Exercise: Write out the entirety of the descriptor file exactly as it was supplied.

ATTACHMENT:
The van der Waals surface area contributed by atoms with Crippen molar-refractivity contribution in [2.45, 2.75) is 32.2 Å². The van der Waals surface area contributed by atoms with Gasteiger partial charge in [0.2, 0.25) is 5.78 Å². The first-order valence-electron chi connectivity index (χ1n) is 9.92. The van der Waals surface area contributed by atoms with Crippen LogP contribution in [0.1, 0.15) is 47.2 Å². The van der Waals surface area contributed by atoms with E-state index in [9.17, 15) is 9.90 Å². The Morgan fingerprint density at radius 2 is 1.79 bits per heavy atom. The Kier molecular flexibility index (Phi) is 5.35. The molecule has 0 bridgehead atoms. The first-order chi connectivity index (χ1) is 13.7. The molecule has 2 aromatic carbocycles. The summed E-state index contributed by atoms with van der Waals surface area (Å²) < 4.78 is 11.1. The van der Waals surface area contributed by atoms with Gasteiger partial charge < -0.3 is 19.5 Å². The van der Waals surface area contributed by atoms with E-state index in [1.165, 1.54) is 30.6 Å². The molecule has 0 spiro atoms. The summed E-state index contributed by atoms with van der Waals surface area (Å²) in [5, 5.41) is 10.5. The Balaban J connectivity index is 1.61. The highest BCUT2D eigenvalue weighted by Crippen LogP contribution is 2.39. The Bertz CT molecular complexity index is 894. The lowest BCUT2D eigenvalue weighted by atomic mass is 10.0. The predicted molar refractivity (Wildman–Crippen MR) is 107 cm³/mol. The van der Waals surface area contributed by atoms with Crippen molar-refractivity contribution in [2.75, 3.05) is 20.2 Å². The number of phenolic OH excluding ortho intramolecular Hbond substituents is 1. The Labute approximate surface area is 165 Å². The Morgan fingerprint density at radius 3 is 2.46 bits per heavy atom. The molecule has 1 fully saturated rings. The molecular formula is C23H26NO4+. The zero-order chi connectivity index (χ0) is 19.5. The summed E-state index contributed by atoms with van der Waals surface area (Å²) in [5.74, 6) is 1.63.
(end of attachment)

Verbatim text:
The van der Waals surface area contributed by atoms with Crippen molar-refractivity contribution in [2.45, 2.75) is 32.2 Å². The van der Waals surface area contributed by atoms with Gasteiger partial charge in [0.2, 0.25) is 5.78 Å². The first-order valence-electron chi connectivity index (χ1n) is 9.92. The van der Waals surface area contributed by atoms with Crippen LogP contribution in [0.1, 0.15) is 47.2 Å². The van der Waals surface area contributed by atoms with E-state index in [9.17, 15) is 9.90 Å². The Morgan fingerprint density at radius 2 is 1.79 bits per heavy atom. The Kier molecular flexibility index (Phi) is 5.35. The molecule has 0 bridgehead atoms. The first-order chi connectivity index (χ1) is 13.7. The molecule has 2 aromatic carbocycles. The summed E-state index contributed by atoms with van der Waals surface area (Å²) < 4.78 is 11.1. The van der Waals surface area contributed by atoms with Gasteiger partial charge < -0.3 is 19.5 Å². The van der Waals surface area contributed by atoms with E-state index in [1.165, 1.54) is 30.6 Å². The molecule has 0 spiro atoms. The summed E-state index contributed by atoms with van der Waals surface area (Å²) in [5, 5.41) is 10.5. The Balaban J connectivity index is 1.61. The highest BCUT2D eigenvalue weighted by Crippen LogP contribution is 2.39. The Bertz CT molecular complexity index is 894. The lowest BCUT2D eigenvalue weighted by atomic mass is 10.0. The predicted molar refractivity (Wildman–Crippen MR) is 107 cm³/mol. The van der Waals surface area contributed by atoms with Crippen molar-refractivity contribution in [2.75, 3.05) is 20.2 Å². The number of phenolic OH excluding ortho intramolecular Hbond substituents is 1. The Labute approximate surface area is 165 Å². The Morgan fingerprint density at radius 3 is 2.46 bits per heavy atom. The molecule has 1 fully saturated rings. The molecular formula is C23H26NO4+. The zero-order chi connectivity index (χ0) is 19.5. The summed E-state index contributed by atoms with van der Waals surface area (Å²) in [5.74, 6) is 1.63.